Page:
Christopher Espinal is a 12th Grader at the School for Law, Government and Justice in the South Bronx, NYC. He has given more than 240 hours of service to his community since joining buildOn, including building a school in Haiti. Christopher will be attending college in the fall, and he recently shared his story of service with buildOn.
Sometimes we start hard, sometimes we deal with poverty and broken homes. But I believe we can grow to become who we want to be. I believe we can become our dreams.
When I was young, I was in the foster care system, and that was hard. I bounced around a lot. My sister and my brother and I were sent to different places. When you’re separated from your family like that, it hurts. I don’t want anybody to feel that feeling.
By the 10th grade things started to get better for me. I was starting a new year at a new school in the Bronx, and I made some friends who brought me to service with buildOn. My first project was spending time with the elderly at a senior center. I didn’t think it was going to be fun, but it really was. I liked meeting the seniors and other students. So I kept going, and understanding more about my community, about the struggles of people in the Bronx. Service just caught my eye, and now I’m really hooked.
A favorite and important service project I did with buildOn was on Martin Luther King Day last year. We chose quotes from MLK’s speech and we talked with police officers and community members about what King’s dream means to us. A big issue in the Bronx is the relationship with police. I’ve been stopped by police myself. Sometimes its for walking through a certain area of town known for drug dealing, sometimes it’s for being in a large group of friends because the cops think we are a gang or are going to start fights. Then there’s the school to prison pipeline. Students drop out because they feel they’re treated like criminals in school. As a kid, you don’t think you can do much, you think cops won’t listen to you.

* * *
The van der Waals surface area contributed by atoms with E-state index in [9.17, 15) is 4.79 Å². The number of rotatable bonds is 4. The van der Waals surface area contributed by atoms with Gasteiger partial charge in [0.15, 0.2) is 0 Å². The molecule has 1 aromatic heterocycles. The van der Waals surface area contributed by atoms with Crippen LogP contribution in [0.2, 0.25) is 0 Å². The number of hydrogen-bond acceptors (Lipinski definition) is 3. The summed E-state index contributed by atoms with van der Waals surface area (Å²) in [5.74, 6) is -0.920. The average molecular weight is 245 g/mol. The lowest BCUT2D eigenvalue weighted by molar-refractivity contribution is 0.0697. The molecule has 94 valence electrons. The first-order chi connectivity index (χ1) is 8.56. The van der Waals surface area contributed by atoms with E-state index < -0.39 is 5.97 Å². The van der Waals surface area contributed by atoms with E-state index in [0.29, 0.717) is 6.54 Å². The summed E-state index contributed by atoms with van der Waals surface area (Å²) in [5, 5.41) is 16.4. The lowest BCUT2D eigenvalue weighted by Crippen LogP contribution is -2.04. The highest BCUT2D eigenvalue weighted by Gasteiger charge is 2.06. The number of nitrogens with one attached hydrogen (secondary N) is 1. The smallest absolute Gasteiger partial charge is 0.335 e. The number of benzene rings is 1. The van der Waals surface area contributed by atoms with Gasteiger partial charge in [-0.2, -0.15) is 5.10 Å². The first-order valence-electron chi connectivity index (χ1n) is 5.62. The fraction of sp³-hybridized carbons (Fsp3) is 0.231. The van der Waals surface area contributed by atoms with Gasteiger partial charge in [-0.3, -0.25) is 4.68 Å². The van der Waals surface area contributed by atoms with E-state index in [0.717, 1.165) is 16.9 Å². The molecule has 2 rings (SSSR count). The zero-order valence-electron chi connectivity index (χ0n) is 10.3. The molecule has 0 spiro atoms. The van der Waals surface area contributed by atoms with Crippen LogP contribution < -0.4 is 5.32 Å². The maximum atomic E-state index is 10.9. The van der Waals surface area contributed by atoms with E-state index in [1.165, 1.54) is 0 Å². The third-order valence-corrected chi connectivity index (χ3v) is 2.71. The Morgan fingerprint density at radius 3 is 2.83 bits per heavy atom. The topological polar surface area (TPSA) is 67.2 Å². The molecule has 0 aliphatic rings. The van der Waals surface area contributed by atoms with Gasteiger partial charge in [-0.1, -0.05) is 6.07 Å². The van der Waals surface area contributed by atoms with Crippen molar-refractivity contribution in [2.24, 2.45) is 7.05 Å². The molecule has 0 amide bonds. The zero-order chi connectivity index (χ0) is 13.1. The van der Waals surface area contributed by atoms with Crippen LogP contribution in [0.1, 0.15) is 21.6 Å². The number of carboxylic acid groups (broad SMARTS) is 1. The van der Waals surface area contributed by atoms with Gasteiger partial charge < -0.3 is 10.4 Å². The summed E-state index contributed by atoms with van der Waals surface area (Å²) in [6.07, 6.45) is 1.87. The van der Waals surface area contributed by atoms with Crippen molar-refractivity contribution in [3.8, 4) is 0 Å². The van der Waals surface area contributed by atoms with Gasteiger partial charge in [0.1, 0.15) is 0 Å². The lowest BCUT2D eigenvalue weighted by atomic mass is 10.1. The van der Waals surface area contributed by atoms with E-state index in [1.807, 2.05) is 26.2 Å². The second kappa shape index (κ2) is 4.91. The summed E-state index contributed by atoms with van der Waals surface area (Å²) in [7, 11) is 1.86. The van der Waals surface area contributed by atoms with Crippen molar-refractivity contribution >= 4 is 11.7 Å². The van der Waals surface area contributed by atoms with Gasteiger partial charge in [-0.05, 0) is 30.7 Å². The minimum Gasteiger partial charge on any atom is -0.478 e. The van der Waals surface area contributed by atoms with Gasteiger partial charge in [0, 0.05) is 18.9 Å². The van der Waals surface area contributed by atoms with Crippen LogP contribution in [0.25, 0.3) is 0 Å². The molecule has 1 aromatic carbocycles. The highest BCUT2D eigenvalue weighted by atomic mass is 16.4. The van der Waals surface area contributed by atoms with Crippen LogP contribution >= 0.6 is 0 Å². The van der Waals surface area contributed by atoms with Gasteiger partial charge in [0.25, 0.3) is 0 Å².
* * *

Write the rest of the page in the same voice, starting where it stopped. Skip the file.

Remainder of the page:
So at this MLK Day service, the simple question was: “Would the cops listen?”
By talking with the police and the people in the neighborhood, I learned there’s so much we can do together, and it was so meaningful. I thought, “Maybe I could keep doing this, because it’s not only me serving the community, it’s other people, too. If I keep doing what I am doing, everybody can understand and unite and it will help create a bigger impact.” I was also reminded that cops are human, just like all of us, and they have families, too.
As for my family, we are back together now. We live with our mom and family is everything to me. I know there are other kids that struggle with real pressures, and I want to give them something good. I have a cousin who got locked up for dealing, and when you grow up seeing that, you think you need to be a part of it. But I decided I wanted to have good high school years, and good college years.
I want the same for other kids. When I serve with buildOn, like when we tutor little kids at the library, I know some of them are going through stuff like I did. I want to help them, help them not to feel like I did. I realized that as part of buildOn I can help others in this way.
That’s why I not only serve with buildOn, I also help recruit other buildOn students. Last year I recruited 15 kids, this year I lost count. When you try to influence someone and then they try something something, it feels great. I never expected myself to be big, I never expected myself to be a leader, but I went to service once and now here I am. When I am in college and when I am older, I can keep this standard. When I have children, I will help them and use what I learned from serving others to be a good father. I will become who I want to be. I will become my dreams.